Workers in Asia take the fewest holidays, according to a new study.
In its ‘2012 Vacation Deprivation Survey’, which studied 8,500 employees across 22 countries, Expedia found that Asians are the most holiday-deprived workers in the world, with employees taking the fewest days off and working the longest weeks.
Japanese and Koreans workers trail the field. The average Japanese worker was found to take only five out of the 13 days off granted each year, followed by South Koreans who take seven out of a possible 10. Asian employees also work the longest weeks with Korean, Singaporean and Taiwanese workers clocking in an average of 44 hours per week.
The study also showed that 50% of respondents in Asia were unsure if their bosses supported them taking time off, with 59% of Koreans and 54% of Taiwanese citing their managers as an obstacle to taking a holiday. More than a third of Singaporeans said the same. At 24%, employees in India believe their bosses are most supportive of their holiday plans.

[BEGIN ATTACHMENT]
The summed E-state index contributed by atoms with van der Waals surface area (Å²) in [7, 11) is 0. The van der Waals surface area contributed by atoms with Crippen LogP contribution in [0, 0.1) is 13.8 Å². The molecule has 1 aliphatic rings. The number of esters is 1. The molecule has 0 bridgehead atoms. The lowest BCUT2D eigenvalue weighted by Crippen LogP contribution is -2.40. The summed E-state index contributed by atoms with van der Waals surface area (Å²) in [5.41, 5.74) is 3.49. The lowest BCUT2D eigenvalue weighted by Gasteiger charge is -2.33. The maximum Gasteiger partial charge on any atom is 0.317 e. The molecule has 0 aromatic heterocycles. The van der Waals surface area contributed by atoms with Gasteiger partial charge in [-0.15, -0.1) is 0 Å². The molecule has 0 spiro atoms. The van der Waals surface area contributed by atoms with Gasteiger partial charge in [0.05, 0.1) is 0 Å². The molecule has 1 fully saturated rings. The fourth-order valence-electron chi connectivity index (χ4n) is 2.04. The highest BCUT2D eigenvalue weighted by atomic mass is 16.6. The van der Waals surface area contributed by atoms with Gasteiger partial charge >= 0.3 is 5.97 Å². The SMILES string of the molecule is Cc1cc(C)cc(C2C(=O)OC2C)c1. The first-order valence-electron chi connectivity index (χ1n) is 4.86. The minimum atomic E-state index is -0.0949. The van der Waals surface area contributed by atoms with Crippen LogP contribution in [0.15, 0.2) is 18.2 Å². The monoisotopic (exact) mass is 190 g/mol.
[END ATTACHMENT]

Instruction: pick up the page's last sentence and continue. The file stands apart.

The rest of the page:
“Given the increasing pressures of working long hours in Asia, employees ought to fully use their well-earned vacation days to recharge and re-energise,” said Dan Lynn, CEO of AirAsiaExpedia. “We hope that travellers will be encouraged to take a well-earned break and connect with the world outside of the workplace instead of letting those vacation days quietly expire.”
Europe was found to be the most holiday-friendly region, with most European workers found to have between 25 and 30 days off each year, in addition to state and religious holidays. Workers in France and Spain reported taking the full 30 vacation days off, as do their counterparts in Brazil. Germans take 28 of a possible 30 days off, while British, Norwegian and Swedish workers take all 25 days they’re given. The Dutch work 35 hours a week, the fewest among the 22 nations surveyed.